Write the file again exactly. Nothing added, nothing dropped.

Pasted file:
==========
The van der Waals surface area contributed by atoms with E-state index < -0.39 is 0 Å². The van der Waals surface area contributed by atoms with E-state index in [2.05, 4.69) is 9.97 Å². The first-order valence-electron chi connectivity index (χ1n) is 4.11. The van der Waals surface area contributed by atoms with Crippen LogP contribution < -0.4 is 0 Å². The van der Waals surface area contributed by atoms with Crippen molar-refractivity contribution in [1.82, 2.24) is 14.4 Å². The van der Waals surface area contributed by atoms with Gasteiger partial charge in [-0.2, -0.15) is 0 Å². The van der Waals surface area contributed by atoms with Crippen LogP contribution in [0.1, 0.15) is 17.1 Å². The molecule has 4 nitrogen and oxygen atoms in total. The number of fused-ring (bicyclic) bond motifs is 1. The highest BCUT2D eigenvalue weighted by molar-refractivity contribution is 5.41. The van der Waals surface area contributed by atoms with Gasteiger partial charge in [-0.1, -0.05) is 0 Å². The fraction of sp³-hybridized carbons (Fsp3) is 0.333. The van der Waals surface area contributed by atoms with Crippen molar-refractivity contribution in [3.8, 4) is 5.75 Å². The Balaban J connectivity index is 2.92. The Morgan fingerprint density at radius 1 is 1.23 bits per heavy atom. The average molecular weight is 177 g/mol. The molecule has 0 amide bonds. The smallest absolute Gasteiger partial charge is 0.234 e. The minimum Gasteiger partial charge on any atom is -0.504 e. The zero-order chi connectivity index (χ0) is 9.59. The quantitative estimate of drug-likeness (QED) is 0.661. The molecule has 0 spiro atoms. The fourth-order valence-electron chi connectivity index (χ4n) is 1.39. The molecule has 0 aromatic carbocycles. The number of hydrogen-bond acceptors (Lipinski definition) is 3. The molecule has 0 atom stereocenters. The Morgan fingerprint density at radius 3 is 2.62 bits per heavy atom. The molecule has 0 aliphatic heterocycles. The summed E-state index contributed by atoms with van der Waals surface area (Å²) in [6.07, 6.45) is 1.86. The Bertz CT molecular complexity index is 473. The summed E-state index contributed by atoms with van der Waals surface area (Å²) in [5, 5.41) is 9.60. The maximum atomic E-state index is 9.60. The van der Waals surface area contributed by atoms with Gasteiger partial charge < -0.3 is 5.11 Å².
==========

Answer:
The van der Waals surface area contributed by atoms with E-state index < -0.39 is 0 Å². The van der Waals surface area contributed by atoms with E-state index in [2.05, 4.69) is 9.97 Å². The first-order valence-electron chi connectivity index (χ1n) is 4.11. The van der Waals surface area contributed by atoms with Crippen LogP contribution < -0.4 is 0 Å². The van der Waals surface area contributed by atoms with Crippen molar-refractivity contribution in [1.82, 2.24) is 14.4 Å². The van der Waals surface area contributed by atoms with Gasteiger partial charge in [-0.2, -0.15) is 0 Å². The van der Waals surface area contributed by atoms with Crippen LogP contribution in [0.1, 0.15) is 17.1 Å². The molecule has 4 nitrogen and oxygen atoms in total. The number of fused-ring (bicyclic) bond motifs is 1. The highest BCUT2D eigenvalue weighted by molar-refractivity contribution is 5.41. The van der Waals surface area contributed by atoms with Gasteiger partial charge in [-0.1, -0.05) is 0 Å². The fraction of sp³-hybridized carbons (Fsp3) is 0.333. The van der Waals surface area contributed by atoms with Crippen molar-refractivity contribution in [3.8, 4) is 5.75 Å². The Balaban J connectivity index is 2.92. The Morgan fingerprint density at radius 1 is 1.23 bits per heavy atom. The average molecular weight is 177 g/mol. The molecule has 0 amide bonds. The smallest absolute Gasteiger partial charge is 0.234 e. The minimum Gasteiger partial charge on any atom is -0.504 e. The zero-order chi connectivity index (χ0) is 9.59. The quantitative estimate of drug-likeness (QED) is 0.661. The molecule has 0 spiro atoms. The fourth-order valence-electron chi connectivity index (χ4n) is 1.39. The molecule has 0 aromatic carbocycles. The number of hydrogen-bond acceptors (Lipinski definition) is 3. The molecule has 0 atom stereocenters. The Morgan fingerprint density at radius 3 is 2.62 bits per heavy atom. The molecule has 0 aliphatic heterocycles. The summed E-state index contributed by atoms with van der Waals surface area (Å²) in [6.07, 6.45) is 1.86. The Bertz CT molecular complexity index is 473. The summed E-state index contributed by atoms with van der Waals surface area (Å²) in [5, 5.41) is 9.60. The maximum atomic E-state index is 9.60. The van der Waals surface area contributed by atoms with Gasteiger partial charge < -0.3 is 5.11 Å².